"South America on $320" story # 24

MY MORENITA HOUSEMATE - PART I
Santa Marta, Colombia           July 22, 2002

"Club Nautico: Mi Ranchito" welcomed me back, with Nano┤s open arms, after my self-awarded day off. It was happening Thursday Reggae Night. The night that put Club Nautico on the map. Well, physically speaking, I guess a cartographer put it on the map. But, Reggae Night was big!
     I bar-tended on the second-floor porch. I clapped my hands and checked out the action below, where young Samario guys and girls jumped around to kumbia, salsa, reggae. The huge barn-sized place had a lot of people inside. Some came up to my level and sat around and wanted to be served. Luckily, I didn┤t have to break sweat, because Nano had positioned me with my own personal assistant: a young waiter who told me to call him "Coco" (Coconut), though everyone else knew him by a different name. At this rate, I┤d soon have my own staff of waiters and could start franchising my own Mi Ranchito┤s.
     Reggae Night was pretty fun, but it ended very stressfully. First off, all my co-workers called me Chester. That┤s right. Not Justin; Chester - a name that calls to mind a buck-toothed, freckle-faced, red-haired middle son.
     A lady was totally the night┤s sales, shaking her head in a furious huff, and yelling at me and repeating, "No sÚ que Chester entregˇ!" (I don┤t know what Chester (something)!) I thought by (something) she meant she didn┤t know what I had stolen. In an effort at defending myself, I went over the night┤s business, referring countless times to the help "Coco" had given me. But, since nobody knew who "Coco" was, this only further complicated things and got everyone thinking I believed in a magic coconut.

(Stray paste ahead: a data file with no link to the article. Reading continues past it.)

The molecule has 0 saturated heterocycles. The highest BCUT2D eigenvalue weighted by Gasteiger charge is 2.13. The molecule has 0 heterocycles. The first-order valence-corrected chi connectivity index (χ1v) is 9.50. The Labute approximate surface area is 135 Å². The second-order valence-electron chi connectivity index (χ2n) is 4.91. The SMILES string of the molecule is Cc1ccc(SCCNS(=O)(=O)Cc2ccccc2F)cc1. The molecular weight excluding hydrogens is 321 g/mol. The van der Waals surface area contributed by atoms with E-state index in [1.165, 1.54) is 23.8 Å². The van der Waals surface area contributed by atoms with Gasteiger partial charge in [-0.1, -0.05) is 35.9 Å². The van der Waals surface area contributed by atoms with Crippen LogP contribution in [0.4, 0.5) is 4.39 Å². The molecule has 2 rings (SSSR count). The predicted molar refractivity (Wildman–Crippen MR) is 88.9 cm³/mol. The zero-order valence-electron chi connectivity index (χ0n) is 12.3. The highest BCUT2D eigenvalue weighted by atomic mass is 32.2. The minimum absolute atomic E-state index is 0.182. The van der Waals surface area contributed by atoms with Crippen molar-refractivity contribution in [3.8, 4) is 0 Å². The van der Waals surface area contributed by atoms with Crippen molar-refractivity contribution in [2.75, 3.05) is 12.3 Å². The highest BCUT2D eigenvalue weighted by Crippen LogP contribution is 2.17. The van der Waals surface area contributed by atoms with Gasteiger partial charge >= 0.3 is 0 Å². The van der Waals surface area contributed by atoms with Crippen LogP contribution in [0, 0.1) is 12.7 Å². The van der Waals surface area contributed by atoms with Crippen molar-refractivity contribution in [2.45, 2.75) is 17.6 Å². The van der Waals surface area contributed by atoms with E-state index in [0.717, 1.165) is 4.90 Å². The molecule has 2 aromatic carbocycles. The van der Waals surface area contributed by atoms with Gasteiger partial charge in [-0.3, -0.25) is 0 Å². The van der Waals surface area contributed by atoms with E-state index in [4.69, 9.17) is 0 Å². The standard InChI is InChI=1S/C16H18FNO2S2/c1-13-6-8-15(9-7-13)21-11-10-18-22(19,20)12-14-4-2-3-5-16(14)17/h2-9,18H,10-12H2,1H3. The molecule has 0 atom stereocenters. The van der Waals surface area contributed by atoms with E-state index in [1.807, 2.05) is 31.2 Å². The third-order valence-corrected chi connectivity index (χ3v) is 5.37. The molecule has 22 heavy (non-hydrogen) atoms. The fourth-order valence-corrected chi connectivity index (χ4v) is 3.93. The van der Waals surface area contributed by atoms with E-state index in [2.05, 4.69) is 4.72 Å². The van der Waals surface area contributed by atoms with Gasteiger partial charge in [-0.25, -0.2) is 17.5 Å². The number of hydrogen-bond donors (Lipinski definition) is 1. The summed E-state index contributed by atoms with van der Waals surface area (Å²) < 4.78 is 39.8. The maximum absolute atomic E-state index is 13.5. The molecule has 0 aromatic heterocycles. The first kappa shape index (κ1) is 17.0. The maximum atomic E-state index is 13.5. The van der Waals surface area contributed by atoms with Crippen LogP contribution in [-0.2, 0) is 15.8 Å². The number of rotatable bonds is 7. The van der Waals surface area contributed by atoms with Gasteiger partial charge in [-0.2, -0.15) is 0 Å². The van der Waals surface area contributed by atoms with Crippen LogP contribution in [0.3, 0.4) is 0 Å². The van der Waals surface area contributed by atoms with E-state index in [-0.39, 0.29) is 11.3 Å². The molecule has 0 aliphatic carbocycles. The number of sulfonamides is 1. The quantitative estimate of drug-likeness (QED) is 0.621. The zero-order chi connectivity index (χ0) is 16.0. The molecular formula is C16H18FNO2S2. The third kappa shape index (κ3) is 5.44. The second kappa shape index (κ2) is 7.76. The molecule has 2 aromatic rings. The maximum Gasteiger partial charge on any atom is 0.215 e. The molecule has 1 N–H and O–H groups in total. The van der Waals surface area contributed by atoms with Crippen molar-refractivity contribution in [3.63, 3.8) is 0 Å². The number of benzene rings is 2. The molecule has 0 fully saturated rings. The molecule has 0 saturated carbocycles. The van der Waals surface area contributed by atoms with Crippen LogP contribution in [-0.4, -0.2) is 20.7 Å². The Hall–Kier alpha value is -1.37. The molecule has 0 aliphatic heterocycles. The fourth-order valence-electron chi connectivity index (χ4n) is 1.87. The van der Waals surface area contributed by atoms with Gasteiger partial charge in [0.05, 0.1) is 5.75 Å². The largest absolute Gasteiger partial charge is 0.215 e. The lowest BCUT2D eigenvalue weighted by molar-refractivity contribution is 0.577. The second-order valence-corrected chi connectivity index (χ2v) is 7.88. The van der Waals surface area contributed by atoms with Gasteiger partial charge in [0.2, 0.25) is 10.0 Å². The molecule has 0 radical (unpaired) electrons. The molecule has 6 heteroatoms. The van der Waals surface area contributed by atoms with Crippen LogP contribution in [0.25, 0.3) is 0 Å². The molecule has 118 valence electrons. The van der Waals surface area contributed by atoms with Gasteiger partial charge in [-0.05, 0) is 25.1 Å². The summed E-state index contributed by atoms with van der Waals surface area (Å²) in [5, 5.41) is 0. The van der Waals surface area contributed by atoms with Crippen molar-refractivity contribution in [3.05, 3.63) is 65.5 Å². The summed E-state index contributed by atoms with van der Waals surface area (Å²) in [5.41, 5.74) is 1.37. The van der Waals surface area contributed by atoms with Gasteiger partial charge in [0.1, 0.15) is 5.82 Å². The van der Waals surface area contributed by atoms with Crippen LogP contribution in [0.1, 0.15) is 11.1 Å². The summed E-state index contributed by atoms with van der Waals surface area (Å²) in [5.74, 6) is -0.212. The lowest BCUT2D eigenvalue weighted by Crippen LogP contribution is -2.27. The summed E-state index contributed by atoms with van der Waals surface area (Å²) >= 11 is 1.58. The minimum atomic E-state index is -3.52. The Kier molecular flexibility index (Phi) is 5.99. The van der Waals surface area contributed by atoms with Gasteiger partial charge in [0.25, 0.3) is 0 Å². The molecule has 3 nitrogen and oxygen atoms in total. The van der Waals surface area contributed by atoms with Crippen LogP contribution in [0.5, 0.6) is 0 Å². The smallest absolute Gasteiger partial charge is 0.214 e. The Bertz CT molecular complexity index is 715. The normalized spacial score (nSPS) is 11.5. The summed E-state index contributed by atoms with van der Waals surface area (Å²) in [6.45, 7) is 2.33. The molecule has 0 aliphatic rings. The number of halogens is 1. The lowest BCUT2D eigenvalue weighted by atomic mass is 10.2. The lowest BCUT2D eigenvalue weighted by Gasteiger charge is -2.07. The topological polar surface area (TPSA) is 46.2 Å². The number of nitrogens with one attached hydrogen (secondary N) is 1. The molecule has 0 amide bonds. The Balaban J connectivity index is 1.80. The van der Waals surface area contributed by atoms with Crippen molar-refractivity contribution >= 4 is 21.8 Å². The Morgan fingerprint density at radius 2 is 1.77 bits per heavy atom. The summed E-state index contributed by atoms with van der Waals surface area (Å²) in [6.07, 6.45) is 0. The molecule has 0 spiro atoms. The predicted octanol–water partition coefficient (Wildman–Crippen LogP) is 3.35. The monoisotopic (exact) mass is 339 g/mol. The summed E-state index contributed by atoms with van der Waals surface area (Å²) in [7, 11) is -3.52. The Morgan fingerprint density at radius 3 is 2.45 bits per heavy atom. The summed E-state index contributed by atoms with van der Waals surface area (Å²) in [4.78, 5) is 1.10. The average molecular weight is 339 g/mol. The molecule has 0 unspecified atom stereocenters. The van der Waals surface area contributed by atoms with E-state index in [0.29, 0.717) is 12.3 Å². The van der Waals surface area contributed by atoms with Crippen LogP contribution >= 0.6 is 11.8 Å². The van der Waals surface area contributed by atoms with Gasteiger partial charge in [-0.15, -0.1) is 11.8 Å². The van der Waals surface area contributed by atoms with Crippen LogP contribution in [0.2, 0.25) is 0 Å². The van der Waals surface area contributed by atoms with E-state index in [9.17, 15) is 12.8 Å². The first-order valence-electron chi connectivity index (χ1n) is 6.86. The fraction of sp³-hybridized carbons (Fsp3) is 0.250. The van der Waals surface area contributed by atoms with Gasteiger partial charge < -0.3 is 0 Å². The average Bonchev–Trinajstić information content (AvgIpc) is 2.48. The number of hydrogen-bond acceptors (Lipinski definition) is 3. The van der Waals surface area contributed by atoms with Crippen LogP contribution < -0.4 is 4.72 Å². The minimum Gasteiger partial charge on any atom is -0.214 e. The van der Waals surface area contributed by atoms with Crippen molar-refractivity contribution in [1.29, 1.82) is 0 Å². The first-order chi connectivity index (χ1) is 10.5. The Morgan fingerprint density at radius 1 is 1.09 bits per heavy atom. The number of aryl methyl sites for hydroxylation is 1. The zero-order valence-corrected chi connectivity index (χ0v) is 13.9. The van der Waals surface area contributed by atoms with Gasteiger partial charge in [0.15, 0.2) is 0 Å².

The following night, everything again returned to normal at Mi Ranchito. Why they kept letting me come back I┤ll never know? Again, the arms of Nano - that dark-haired, less-muscular Colombian Indian version of Fabio - were as open and welcoming as a loving grandma┤s. -- Er, I should say that everything was back to normal at Mi Ranchito, except for the fact that there was an American working there for $5 a day who hardly spoke spanish. In this aspect, things were quite abnormal.
     I learned the word, "entregˇ", meant not what I┤d "stolen" but what I┤d "sold." I had to keep good track of that, since I was now both the second-floor bar-man AND waiter. That┤s right; half of the legendary Chester/Coco Club Nautico service duo wasn┤t working, and presumed fired.
     Again, the place was quite full. At first, I thought that when I went to take the tables┤ orders in my weak spanish, they might look at me perplexed then laugh in my face. The double-take looks sure came, but no one laughed in any faces. I brought the young, at-play Colombians their bottles of rum, such as Ron Medellin or Ron Viejo de Caldos, or the firy liquor, Aguardiente, accompained by soft drink and a basket of diced coconuts, pineapples, oranges, and lemons.
     Four illustrious artists from Bogota, performing theatre in Santa Marta, sat beside my bar. One actress, a short, athletic-bodied brunette who kicked her feet and shook her body like a wind-whipped flag to the rapid champeta music, asked me to meet her after Mi Ranchito closed.
     We sat on a park bench facing Santa Marta┤s broad El Rodadero beach and talked. In addition to performing theatre - which she preferred - the actress also was a featured character in Colombia┤s "novelas" (soap operas). Her name was Diana Goleano, she┤d been in the novelas for a few years now, and she was about to star in and begin recording two new series. The Latin American novelas, of course, are the biggest media industries in these countries, something like Hollywood movies in the U.S. Thus, if anything romantic had passed between Diana and I, it would┤ve been something like Julia Roberts falling for a younger, illegal Mexican migrant working for minimum wage in the States.
     ... Well, what would YOU compare it to!?
     I asked the fun question, "Acta como una persona buena o una persona mala?" (Do you play a good girl in the novelas or a bad girl?) She said she┤d be a good person in one of the coming novelas, and a kind-of-bad girl in the other. I was very attracted to her personality, but I┤d caught Diana on a bad day, as the contacts she┤d been wearing all day were causing ooh!-painful-looking red streaks to spiral out from her eyeballs. My poor little Colombian Julia Roberts. Alas, no Hollywood romance matured; Diana was leaving town in a few hours. We watched the sun come up over a mound rock deep in the sea, cheek-kissed good-bye, and Diana invited me to her apartment if I ever went to Bogota.